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SC abortion laws could be changing very soon

What could happen in the wake of Supreme Court's 6-3 decision to overturn Roe v. Wade

COLUMBIA, S.C. — South Carolina officials are already taking action to implement changes to the state's abortion laws in the wake of the U.S. Supreme Court's landmark decision to overturn Roe v. Wade

The 6-3 decision handed down Friday, June 24, means there is no federal right to an abortion, leaving the decision up to the states. 

Presently, South Carolina doesn't allow the procedure after 20 weeks of pregnancy. However, in 2021 the state legislature passed what's known as the fetal heartbeat bill, which was quickly signed by South Carolina Gov. Henry McMaster. That measure restricts abortion at just six weeks which is before most women are aware they're pregnant. The bill was stayed by the Fourth Circuit.

RELATED: US Appeals Court blocks South Carolina fetal heartbeat abortion law

Within moments of hearing of the decision, which was a ruling on Dobbs v. Jackson Women's Health Organization, Governor Henry McMaster issued a statement saying "By the end of the day, we will file motions so that the Fetal Heartbeat Act will go into effect in South Carolina and immediately begin working with members of the General Assembly to determine the best solution for protecting the lives of unborn South Carolinians."

RELATED: Supreme Court overturns Roe v. Wade; states can ban abortion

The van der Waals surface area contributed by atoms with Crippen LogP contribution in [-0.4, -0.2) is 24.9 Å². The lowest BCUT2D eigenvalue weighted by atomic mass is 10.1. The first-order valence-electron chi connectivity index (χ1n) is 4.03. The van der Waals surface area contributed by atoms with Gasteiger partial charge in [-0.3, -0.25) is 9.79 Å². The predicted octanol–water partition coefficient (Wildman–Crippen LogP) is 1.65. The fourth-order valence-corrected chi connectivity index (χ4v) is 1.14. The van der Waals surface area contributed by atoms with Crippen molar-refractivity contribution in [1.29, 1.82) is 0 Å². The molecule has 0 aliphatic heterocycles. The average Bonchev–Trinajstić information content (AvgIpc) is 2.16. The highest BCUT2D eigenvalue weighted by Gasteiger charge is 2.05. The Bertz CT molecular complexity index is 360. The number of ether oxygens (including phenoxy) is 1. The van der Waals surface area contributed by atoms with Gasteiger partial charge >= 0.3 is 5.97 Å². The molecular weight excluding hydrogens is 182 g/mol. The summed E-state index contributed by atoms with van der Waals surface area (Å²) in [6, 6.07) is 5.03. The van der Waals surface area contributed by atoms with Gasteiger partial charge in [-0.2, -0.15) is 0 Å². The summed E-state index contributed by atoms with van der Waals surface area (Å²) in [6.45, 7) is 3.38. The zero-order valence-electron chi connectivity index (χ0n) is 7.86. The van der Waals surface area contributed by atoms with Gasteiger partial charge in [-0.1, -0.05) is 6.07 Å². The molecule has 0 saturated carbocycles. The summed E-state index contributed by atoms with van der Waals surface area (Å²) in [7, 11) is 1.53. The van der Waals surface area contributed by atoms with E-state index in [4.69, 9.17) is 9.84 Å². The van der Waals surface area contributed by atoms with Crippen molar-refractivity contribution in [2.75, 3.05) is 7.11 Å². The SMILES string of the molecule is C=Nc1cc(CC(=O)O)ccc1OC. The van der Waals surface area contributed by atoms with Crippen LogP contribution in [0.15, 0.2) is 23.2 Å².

When asked if McMaster would call for a special session of the Legislature, the governor's spokesman Brian Symmes said, "Whether the general assembly comes back for special session is up to the Speaker of the House and President of the Senate. However, Governor McMaster fully expects that they will decide to hold a special session this year."

South Carolina Attorney General Alan Wilson has already filed a motion with the Fourth Circuit to have the stay lifted on the fetal heartbeat law.

Dobbs v. Jackson was about the 2018 Mississippi state law that banned most abortion operations after the first 15 weeks of pregnancy. Preliminary injunctions in the lower courts, based on a ruling in another case (Planned Parenthood v. Casey) prevented enforcement of the law. Planned Parenthood v. Casey prevented states from banning abortion before fetal viability, within the first 24 weeks of pregnancy, on the basis a woman's decision to have an abortion was covered under the 14th Amendment's protected rights of privacy.

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